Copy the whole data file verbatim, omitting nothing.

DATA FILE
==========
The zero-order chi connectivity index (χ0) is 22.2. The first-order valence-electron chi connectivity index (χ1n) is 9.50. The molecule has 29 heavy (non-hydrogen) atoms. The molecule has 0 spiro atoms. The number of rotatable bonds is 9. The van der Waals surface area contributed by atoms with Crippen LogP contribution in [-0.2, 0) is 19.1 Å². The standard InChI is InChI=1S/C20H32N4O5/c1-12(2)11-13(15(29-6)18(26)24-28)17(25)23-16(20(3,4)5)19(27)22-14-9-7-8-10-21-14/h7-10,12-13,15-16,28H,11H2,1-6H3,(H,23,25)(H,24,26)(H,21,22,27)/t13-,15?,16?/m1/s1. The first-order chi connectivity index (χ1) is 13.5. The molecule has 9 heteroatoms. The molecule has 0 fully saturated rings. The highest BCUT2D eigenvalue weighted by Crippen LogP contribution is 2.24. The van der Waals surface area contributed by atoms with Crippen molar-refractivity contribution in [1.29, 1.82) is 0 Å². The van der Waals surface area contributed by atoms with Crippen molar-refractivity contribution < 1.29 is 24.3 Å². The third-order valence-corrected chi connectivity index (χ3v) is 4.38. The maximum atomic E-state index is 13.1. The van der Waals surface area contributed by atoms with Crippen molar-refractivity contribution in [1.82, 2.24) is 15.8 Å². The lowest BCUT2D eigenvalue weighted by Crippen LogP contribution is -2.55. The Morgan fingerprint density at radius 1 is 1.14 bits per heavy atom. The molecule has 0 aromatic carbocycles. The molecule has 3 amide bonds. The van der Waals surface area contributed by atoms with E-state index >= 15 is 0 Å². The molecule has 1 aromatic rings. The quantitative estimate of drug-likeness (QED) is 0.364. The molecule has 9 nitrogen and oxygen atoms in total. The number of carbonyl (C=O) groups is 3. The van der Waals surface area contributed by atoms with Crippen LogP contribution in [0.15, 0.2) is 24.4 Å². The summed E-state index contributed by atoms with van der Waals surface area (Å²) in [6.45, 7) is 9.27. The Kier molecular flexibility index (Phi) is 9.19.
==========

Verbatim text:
The zero-order chi connectivity index (χ0) is 22.2. The first-order valence-electron chi connectivity index (χ1n) is 9.50. The molecule has 29 heavy (non-hydrogen) atoms. The molecule has 0 spiro atoms. The number of rotatable bonds is 9. The van der Waals surface area contributed by atoms with Crippen LogP contribution in [-0.2, 0) is 19.1 Å². The standard InChI is InChI=1S/C20H32N4O5/c1-12(2)11-13(15(29-6)18(26)24-28)17(25)23-16(20(3,4)5)19(27)22-14-9-7-8-10-21-14/h7-10,12-13,15-16,28H,11H2,1-6H3,(H,23,25)(H,24,26)(H,21,22,27)/t13-,15?,16?/m1/s1. The first-order chi connectivity index (χ1) is 13.5. The molecule has 9 heteroatoms. The molecule has 0 fully saturated rings. The highest BCUT2D eigenvalue weighted by Crippen LogP contribution is 2.24. The van der Waals surface area contributed by atoms with Crippen molar-refractivity contribution in [1.29, 1.82) is 0 Å². The van der Waals surface area contributed by atoms with Crippen molar-refractivity contribution < 1.29 is 24.3 Å². The third-order valence-corrected chi connectivity index (χ3v) is 4.38. The maximum atomic E-state index is 13.1. The van der Waals surface area contributed by atoms with Crippen molar-refractivity contribution in [1.82, 2.24) is 15.8 Å². The lowest BCUT2D eigenvalue weighted by Crippen LogP contribution is -2.55. The Morgan fingerprint density at radius 1 is 1.14 bits per heavy atom. The molecule has 0 aromatic carbocycles. The molecule has 3 amide bonds. The van der Waals surface area contributed by atoms with E-state index >= 15 is 0 Å². The molecule has 1 aromatic rings. The quantitative estimate of drug-likeness (QED) is 0.364. The molecule has 9 nitrogen and oxygen atoms in total. The number of carbonyl (C=O) groups is 3. The van der Waals surface area contributed by atoms with Crippen LogP contribution in [0.15, 0.2) is 24.4 Å². The summed E-state index contributed by atoms with van der Waals surface area (Å²) in [6.45, 7) is 9.27. The Kier molecular flexibility index (Phi) is 9.19.